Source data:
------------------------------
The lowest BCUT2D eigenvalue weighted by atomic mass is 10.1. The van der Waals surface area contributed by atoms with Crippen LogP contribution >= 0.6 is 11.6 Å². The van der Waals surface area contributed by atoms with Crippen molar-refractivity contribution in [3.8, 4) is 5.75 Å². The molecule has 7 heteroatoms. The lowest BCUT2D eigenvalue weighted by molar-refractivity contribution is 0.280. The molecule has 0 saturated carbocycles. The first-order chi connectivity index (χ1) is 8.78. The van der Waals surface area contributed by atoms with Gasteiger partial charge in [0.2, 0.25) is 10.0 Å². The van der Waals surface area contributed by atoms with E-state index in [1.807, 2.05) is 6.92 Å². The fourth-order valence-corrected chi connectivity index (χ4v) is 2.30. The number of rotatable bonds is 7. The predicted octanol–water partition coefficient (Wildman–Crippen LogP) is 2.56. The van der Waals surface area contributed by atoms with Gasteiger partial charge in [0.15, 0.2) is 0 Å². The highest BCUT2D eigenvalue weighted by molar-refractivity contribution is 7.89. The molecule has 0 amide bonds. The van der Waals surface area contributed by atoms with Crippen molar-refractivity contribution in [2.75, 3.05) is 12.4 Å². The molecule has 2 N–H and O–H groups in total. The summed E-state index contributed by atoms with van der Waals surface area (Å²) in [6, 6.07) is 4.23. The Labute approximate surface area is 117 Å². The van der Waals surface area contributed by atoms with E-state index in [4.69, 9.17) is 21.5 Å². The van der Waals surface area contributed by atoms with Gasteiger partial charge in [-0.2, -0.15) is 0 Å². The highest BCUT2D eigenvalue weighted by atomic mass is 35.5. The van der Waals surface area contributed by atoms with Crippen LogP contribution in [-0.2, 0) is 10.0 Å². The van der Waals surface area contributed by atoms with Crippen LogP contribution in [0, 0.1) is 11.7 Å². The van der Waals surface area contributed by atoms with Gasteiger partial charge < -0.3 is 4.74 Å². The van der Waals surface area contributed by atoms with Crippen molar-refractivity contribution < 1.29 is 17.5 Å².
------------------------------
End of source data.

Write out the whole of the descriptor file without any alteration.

The lowest BCUT2D eigenvalue weighted by atomic mass is 10.1. The van der Waals surface area contributed by atoms with Crippen LogP contribution >= 0.6 is 11.6 Å². The van der Waals surface area contributed by atoms with Crippen molar-refractivity contribution in [3.8, 4) is 5.75 Å². The molecule has 7 heteroatoms. The lowest BCUT2D eigenvalue weighted by molar-refractivity contribution is 0.280. The molecule has 0 saturated carbocycles. The first-order chi connectivity index (χ1) is 8.78. The van der Waals surface area contributed by atoms with Gasteiger partial charge in [0.2, 0.25) is 10.0 Å². The van der Waals surface area contributed by atoms with E-state index in [1.807, 2.05) is 6.92 Å². The fourth-order valence-corrected chi connectivity index (χ4v) is 2.30. The number of rotatable bonds is 7. The predicted octanol–water partition coefficient (Wildman–Crippen LogP) is 2.56. The van der Waals surface area contributed by atoms with Gasteiger partial charge in [0.15, 0.2) is 0 Å². The highest BCUT2D eigenvalue weighted by molar-refractivity contribution is 7.89. The molecule has 0 amide bonds. The van der Waals surface area contributed by atoms with Crippen molar-refractivity contribution in [2.75, 3.05) is 12.4 Å². The molecule has 2 N–H and O–H groups in total. The summed E-state index contributed by atoms with van der Waals surface area (Å²) in [6, 6.07) is 4.23. The Labute approximate surface area is 117 Å². The van der Waals surface area contributed by atoms with E-state index in [4.69, 9.17) is 21.5 Å². The van der Waals surface area contributed by atoms with Gasteiger partial charge in [-0.2, -0.15) is 0 Å². The highest BCUT2D eigenvalue weighted by atomic mass is 35.5. The van der Waals surface area contributed by atoms with Crippen LogP contribution in [-0.2, 0) is 10.0 Å². The van der Waals surface area contributed by atoms with Crippen LogP contribution in [0, 0.1) is 11.7 Å². The van der Waals surface area contributed by atoms with Gasteiger partial charge < -0.3 is 4.74 Å². The van der Waals surface area contributed by atoms with Crippen molar-refractivity contribution < 1.29 is 17.5 Å².